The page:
I`m planning to cycle in Ukraine and Russia. maybe I will travel Ukraine first. I wonder if I can cross the border into Russia by bicycle. is it possible? if yes, I will start journey to Ukraine in March. how is weather in there?
Please advise me about this. thanks for reading.
Sure, you can cross the border into Russia by bicycle. If you have got a visa. Even a border with occupied Crimea. But the weather in March is cool, windy and unstable. If I were you, I would better start in April or May.
Thank you for your helpful advice. :-)
Is it really possible? The news I have heard seems to make it almost impossible to get from Ukraine to Crimea unless you have very specific needs - visiting relatives, property or graves of relatives. I am thinking of a trip next late summer from Ukraine around the Black Sea coast to Batumi and I would like to visit Russia. Any thoughts on this trip would be much appreciated? Tim
I think impossible to cross the border into Crimea. I will not go there. maybe I`m heading to border point as below link.
Are you making progress in your planned trip in the Ukraine/Russia area?
Best - Tim
As I wrote previous, I have crossed the border into Russia through Bachivs'k-Troyebortnoye
border check point(https://www.google.ru/maps/place/Border+crossing+automobile+checkpoint+%22Troebortnoe%22+(state+border+of+the+Russain+Federation)/@51.8844317,34.3327336,14.13z/data=!4m5!3m4!1s0x0:0xccbec97f09491eee!8m2!3d51.8811471!4d34.3374145?hl=en)
At that time, I didn`t meet any problem. I`m cycling in Russia.
Thanks and regards,
Oh thanks, Kim. Brilliant. Enjoying it?
As far as I am informed, it is (almost) impossible to go from Ukraine to Crimea. Three years ago you could cross it, but now it is very difficult, to say the least. If you want to visit Crimea, you can best go from the east (Russia) by short ferry trip from the ferry harbour of Kavkaz on the continent to Kertsj on Crimea peninsula. Realize that Ukraine officially does not let people in who have been in Crimea from Russian. Remember the Russian plannned participant of Eurovision 2017 who was refused entry permission by Ukraine because she had given a concert on Crimea. But as Russia sees Crimea as part of Russia, there is no bordercrossing when you take the ferry, so you do not get stamps in your passport and you only need a single entry visa for Russia (including Crimea). That is at least the theory.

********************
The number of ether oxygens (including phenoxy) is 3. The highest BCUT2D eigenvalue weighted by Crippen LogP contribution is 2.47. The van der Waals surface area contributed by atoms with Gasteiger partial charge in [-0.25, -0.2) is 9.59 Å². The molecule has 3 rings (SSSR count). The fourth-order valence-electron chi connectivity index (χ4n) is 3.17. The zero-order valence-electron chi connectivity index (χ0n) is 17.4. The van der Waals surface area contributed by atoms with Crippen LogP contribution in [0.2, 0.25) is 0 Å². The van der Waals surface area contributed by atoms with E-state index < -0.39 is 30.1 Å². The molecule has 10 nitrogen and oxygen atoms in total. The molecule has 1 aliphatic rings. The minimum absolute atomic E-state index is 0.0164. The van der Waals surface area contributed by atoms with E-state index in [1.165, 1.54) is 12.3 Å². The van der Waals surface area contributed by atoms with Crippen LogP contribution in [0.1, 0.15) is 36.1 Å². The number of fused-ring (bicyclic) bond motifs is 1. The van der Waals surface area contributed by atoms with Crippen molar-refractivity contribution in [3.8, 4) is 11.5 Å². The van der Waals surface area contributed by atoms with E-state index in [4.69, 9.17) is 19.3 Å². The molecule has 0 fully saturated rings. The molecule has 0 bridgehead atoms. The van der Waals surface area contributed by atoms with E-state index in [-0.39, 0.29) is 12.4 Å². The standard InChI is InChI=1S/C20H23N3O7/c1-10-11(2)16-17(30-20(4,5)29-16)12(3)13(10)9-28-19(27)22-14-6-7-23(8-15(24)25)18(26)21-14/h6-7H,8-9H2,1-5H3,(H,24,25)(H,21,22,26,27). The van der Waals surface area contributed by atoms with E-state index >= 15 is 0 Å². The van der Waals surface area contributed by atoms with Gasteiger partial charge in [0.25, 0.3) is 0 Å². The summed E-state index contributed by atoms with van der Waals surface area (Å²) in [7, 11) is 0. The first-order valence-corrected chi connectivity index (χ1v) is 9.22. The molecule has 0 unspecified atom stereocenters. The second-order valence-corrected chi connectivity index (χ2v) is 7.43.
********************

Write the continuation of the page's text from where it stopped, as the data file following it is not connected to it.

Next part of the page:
If you want to be safe, first go to Ukraine, cross the border to Russia at an official border crossing (for example Taganrog, near Rostov-na-Donu) and then cycle further to Crimea (and back, as there is no ferry connection from Crimea to anywhere else then Russia).
Also remember (if I may be so free to give you advice) that you can only enter Georgia from Russia via the border crossing in the main road Vladikavkaz - Tbilisi, a big distance to the east. Georgia does not let anybody in from Abchazia, which is officially part of Georgia, but not under Georgian control. So you can not just head south from Sotchi along the coast to Batumi, but have to make a big, big, detour. But it surely is worth! The road from Vladikavkaz to Tbilisi goes through the Kavkaz mountains, and is wonderfully beautiful. The quality of the road is quite good, as I felt when did it by car this April/May.
Feel free to contact me directly if you have more questions.